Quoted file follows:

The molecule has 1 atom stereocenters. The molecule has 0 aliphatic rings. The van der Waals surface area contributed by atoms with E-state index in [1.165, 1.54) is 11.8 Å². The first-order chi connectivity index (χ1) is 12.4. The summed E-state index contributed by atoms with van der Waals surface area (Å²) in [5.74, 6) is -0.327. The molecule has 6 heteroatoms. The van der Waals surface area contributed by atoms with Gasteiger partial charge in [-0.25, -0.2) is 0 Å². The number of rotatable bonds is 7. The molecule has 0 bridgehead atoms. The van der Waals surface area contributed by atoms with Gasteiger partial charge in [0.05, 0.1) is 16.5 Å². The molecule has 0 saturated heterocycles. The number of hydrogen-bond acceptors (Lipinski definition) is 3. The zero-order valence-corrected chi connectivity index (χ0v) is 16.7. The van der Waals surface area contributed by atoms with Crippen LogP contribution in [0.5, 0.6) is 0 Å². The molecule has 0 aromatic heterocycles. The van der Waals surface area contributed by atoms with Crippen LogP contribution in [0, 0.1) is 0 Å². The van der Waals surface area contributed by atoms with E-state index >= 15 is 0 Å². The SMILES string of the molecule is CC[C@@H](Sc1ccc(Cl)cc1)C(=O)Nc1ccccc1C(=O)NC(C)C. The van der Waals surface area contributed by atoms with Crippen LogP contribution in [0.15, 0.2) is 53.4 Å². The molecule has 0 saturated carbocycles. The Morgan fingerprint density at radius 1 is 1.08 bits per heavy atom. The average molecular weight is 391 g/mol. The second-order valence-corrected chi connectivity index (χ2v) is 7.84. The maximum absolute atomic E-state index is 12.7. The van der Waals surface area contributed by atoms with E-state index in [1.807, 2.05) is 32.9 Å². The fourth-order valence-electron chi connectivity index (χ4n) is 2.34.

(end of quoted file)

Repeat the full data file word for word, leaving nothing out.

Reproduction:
The molecule has 1 atom stereocenters. The molecule has 0 aliphatic rings. The van der Waals surface area contributed by atoms with E-state index in [1.165, 1.54) is 11.8 Å². The first-order chi connectivity index (χ1) is 12.4. The summed E-state index contributed by atoms with van der Waals surface area (Å²) in [5.74, 6) is -0.327. The molecule has 6 heteroatoms. The van der Waals surface area contributed by atoms with Gasteiger partial charge in [-0.25, -0.2) is 0 Å². The number of rotatable bonds is 7. The molecule has 0 bridgehead atoms. The van der Waals surface area contributed by atoms with Gasteiger partial charge in [0.05, 0.1) is 16.5 Å². The molecule has 0 saturated heterocycles. The number of hydrogen-bond acceptors (Lipinski definition) is 3. The zero-order valence-corrected chi connectivity index (χ0v) is 16.7. The van der Waals surface area contributed by atoms with Crippen LogP contribution in [0.5, 0.6) is 0 Å². The molecule has 0 aromatic heterocycles. The van der Waals surface area contributed by atoms with Crippen LogP contribution in [0, 0.1) is 0 Å². The van der Waals surface area contributed by atoms with E-state index >= 15 is 0 Å². The SMILES string of the molecule is CC[C@@H](Sc1ccc(Cl)cc1)C(=O)Nc1ccccc1C(=O)NC(C)C. The van der Waals surface area contributed by atoms with Crippen LogP contribution in [0.15, 0.2) is 53.4 Å². The molecule has 0 saturated carbocycles. The Morgan fingerprint density at radius 1 is 1.08 bits per heavy atom. The average molecular weight is 391 g/mol. The second-order valence-corrected chi connectivity index (χ2v) is 7.84. The maximum absolute atomic E-state index is 12.7. The van der Waals surface area contributed by atoms with E-state index in [1.807, 2.05) is 32.9 Å². The fourth-order valence-electron chi connectivity index (χ4n) is 2.34.